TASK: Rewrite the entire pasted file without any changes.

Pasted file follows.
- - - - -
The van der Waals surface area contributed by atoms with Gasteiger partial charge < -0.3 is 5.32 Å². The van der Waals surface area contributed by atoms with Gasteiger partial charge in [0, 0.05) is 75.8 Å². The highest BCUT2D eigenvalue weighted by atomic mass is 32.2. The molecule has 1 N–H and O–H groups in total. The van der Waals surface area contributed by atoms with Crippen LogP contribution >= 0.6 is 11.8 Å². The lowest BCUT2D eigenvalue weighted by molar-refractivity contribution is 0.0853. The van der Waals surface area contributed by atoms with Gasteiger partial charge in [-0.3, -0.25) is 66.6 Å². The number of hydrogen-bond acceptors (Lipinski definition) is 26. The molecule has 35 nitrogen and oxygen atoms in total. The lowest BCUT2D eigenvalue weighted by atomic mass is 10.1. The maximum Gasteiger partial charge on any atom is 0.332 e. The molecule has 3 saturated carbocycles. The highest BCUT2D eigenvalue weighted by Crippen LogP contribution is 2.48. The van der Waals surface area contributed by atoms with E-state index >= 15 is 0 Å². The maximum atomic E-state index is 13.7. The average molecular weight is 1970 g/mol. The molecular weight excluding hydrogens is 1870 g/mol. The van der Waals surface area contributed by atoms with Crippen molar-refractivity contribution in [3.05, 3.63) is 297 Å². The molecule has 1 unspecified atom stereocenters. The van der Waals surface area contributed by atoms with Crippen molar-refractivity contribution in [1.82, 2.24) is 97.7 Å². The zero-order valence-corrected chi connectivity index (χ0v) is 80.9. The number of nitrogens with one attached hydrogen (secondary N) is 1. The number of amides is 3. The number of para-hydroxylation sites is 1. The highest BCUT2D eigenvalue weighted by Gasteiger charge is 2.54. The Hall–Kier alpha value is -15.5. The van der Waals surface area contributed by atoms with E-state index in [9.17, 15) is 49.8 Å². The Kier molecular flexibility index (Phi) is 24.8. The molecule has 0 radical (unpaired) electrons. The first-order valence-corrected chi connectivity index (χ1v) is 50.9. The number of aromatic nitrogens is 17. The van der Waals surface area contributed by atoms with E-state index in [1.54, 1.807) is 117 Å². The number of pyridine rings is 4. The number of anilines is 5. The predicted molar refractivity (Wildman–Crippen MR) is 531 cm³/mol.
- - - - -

The van der Waals surface area contributed by atoms with Gasteiger partial charge < -0.3 is 5.32 Å². The van der Waals surface area contributed by atoms with Gasteiger partial charge in [0, 0.05) is 75.8 Å². The highest BCUT2D eigenvalue weighted by atomic mass is 32.2. The molecule has 1 N–H and O–H groups in total. The van der Waals surface area contributed by atoms with Crippen LogP contribution >= 0.6 is 11.8 Å². The lowest BCUT2D eigenvalue weighted by molar-refractivity contribution is 0.0853. The van der Waals surface area contributed by atoms with Gasteiger partial charge in [-0.3, -0.25) is 66.6 Å². The number of hydrogen-bond acceptors (Lipinski definition) is 26. The molecule has 35 nitrogen and oxygen atoms in total. The lowest BCUT2D eigenvalue weighted by atomic mass is 10.1. The maximum Gasteiger partial charge on any atom is 0.332 e. The molecule has 3 saturated carbocycles. The highest BCUT2D eigenvalue weighted by Crippen LogP contribution is 2.48. The van der Waals surface area contributed by atoms with E-state index >= 15 is 0 Å². The maximum atomic E-state index is 13.7. The average molecular weight is 1970 g/mol. The molecular weight excluding hydrogens is 1870 g/mol. The van der Waals surface area contributed by atoms with Crippen molar-refractivity contribution in [3.05, 3.63) is 297 Å². The molecule has 1 unspecified atom stereocenters. The van der Waals surface area contributed by atoms with Crippen molar-refractivity contribution in [1.82, 2.24) is 97.7 Å². The zero-order valence-corrected chi connectivity index (χ0v) is 80.9. The number of nitrogens with one attached hydrogen (secondary N) is 1. The number of amides is 3. The number of para-hydroxylation sites is 1. The highest BCUT2D eigenvalue weighted by Gasteiger charge is 2.54. The Hall–Kier alpha value is -15.5. The van der Waals surface area contributed by atoms with E-state index in [9.17, 15) is 49.8 Å². The Kier molecular flexibility index (Phi) is 24.8. The molecule has 0 radical (unpaired) electrons. The first-order valence-corrected chi connectivity index (χ1v) is 50.9. The number of aromatic nitrogens is 17. The van der Waals surface area contributed by atoms with E-state index in [1.54, 1.807) is 117 Å². The number of pyridine rings is 4. The number of anilines is 5. The predicted molar refractivity (Wildman–Crippen MR) is 531 cm³/mol.